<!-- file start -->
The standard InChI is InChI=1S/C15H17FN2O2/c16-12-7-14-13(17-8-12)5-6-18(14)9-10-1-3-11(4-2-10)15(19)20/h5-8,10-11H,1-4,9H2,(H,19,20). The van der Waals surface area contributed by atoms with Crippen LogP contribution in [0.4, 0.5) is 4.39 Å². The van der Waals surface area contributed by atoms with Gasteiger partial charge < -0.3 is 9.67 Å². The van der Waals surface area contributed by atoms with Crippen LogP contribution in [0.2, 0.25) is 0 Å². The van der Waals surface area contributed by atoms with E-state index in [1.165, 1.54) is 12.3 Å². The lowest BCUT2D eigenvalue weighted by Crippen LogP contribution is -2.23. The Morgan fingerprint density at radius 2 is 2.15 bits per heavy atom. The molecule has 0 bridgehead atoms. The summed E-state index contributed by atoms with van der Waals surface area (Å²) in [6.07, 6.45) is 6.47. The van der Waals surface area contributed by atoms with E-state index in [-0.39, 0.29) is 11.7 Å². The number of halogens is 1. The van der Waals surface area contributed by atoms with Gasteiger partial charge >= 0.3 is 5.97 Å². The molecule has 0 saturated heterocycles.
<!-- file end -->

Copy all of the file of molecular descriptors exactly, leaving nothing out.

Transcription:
The standard InChI is InChI=1S/C15H17FN2O2/c16-12-7-14-13(17-8-12)5-6-18(14)9-10-1-3-11(4-2-10)15(19)20/h5-8,10-11H,1-4,9H2,(H,19,20). The van der Waals surface area contributed by atoms with Crippen LogP contribution in [0.4, 0.5) is 4.39 Å². The van der Waals surface area contributed by atoms with Gasteiger partial charge < -0.3 is 9.67 Å². The van der Waals surface area contributed by atoms with Crippen LogP contribution in [0.2, 0.25) is 0 Å². The van der Waals surface area contributed by atoms with E-state index in [1.165, 1.54) is 12.3 Å². The lowest BCUT2D eigenvalue weighted by Crippen LogP contribution is -2.23. The Morgan fingerprint density at radius 2 is 2.15 bits per heavy atom. The molecule has 0 bridgehead atoms. The summed E-state index contributed by atoms with van der Waals surface area (Å²) in [6.07, 6.45) is 6.47. The van der Waals surface area contributed by atoms with E-state index in [-0.39, 0.29) is 11.7 Å². The number of halogens is 1. The van der Waals surface area contributed by atoms with Gasteiger partial charge >= 0.3 is 5.97 Å². The molecule has 0 saturated heterocycles.